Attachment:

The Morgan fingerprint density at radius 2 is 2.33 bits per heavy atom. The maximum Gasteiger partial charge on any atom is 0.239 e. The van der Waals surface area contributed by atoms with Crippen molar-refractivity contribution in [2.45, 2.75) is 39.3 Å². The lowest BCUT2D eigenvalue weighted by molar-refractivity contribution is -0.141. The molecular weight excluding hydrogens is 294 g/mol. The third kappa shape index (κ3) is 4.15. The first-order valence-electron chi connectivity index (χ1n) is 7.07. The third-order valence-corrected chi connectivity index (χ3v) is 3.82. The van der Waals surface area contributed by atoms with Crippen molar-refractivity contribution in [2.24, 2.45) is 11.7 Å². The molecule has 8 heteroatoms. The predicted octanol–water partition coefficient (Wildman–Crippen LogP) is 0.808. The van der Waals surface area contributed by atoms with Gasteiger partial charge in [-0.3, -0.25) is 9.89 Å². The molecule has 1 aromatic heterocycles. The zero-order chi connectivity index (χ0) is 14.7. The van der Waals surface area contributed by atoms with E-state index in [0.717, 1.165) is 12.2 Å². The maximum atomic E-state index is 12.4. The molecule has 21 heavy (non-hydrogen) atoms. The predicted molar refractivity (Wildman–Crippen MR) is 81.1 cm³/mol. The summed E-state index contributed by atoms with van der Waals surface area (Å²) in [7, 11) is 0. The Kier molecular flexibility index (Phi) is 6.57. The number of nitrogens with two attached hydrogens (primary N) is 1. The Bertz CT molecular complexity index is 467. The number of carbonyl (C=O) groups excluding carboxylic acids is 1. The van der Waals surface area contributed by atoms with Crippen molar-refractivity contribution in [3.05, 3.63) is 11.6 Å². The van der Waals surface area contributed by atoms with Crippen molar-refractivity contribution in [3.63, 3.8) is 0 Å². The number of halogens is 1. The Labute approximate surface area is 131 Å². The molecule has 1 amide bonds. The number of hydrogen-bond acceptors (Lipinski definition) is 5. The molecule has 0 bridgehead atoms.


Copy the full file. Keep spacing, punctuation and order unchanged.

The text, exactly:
The Morgan fingerprint density at radius 2 is 2.33 bits per heavy atom. The maximum Gasteiger partial charge on any atom is 0.239 e. The van der Waals surface area contributed by atoms with Crippen molar-refractivity contribution in [2.45, 2.75) is 39.3 Å². The lowest BCUT2D eigenvalue weighted by molar-refractivity contribution is -0.141. The molecular weight excluding hydrogens is 294 g/mol. The third kappa shape index (κ3) is 4.15. The first-order valence-electron chi connectivity index (χ1n) is 7.07. The third-order valence-corrected chi connectivity index (χ3v) is 3.82. The van der Waals surface area contributed by atoms with Crippen molar-refractivity contribution in [2.24, 2.45) is 11.7 Å². The molecule has 8 heteroatoms. The predicted octanol–water partition coefficient (Wildman–Crippen LogP) is 0.808. The van der Waals surface area contributed by atoms with Gasteiger partial charge in [-0.3, -0.25) is 9.89 Å². The molecule has 1 aromatic heterocycles. The zero-order chi connectivity index (χ0) is 14.7. The van der Waals surface area contributed by atoms with E-state index in [0.717, 1.165) is 12.2 Å². The maximum atomic E-state index is 12.4. The molecule has 21 heavy (non-hydrogen) atoms. The predicted molar refractivity (Wildman–Crippen MR) is 81.1 cm³/mol. The summed E-state index contributed by atoms with van der Waals surface area (Å²) in [7, 11) is 0. The Kier molecular flexibility index (Phi) is 6.57. The number of nitrogens with two attached hydrogens (primary N) is 1. The Bertz CT molecular complexity index is 467. The number of carbonyl (C=O) groups excluding carboxylic acids is 1. The van der Waals surface area contributed by atoms with Crippen molar-refractivity contribution in [3.05, 3.63) is 11.6 Å². The van der Waals surface area contributed by atoms with Crippen molar-refractivity contribution in [3.63, 3.8) is 0 Å². The number of halogens is 1. The Labute approximate surface area is 131 Å². The molecule has 1 amide bonds. The number of hydrogen-bond acceptors (Lipinski definition) is 5. The molecule has 0 bridgehead atoms.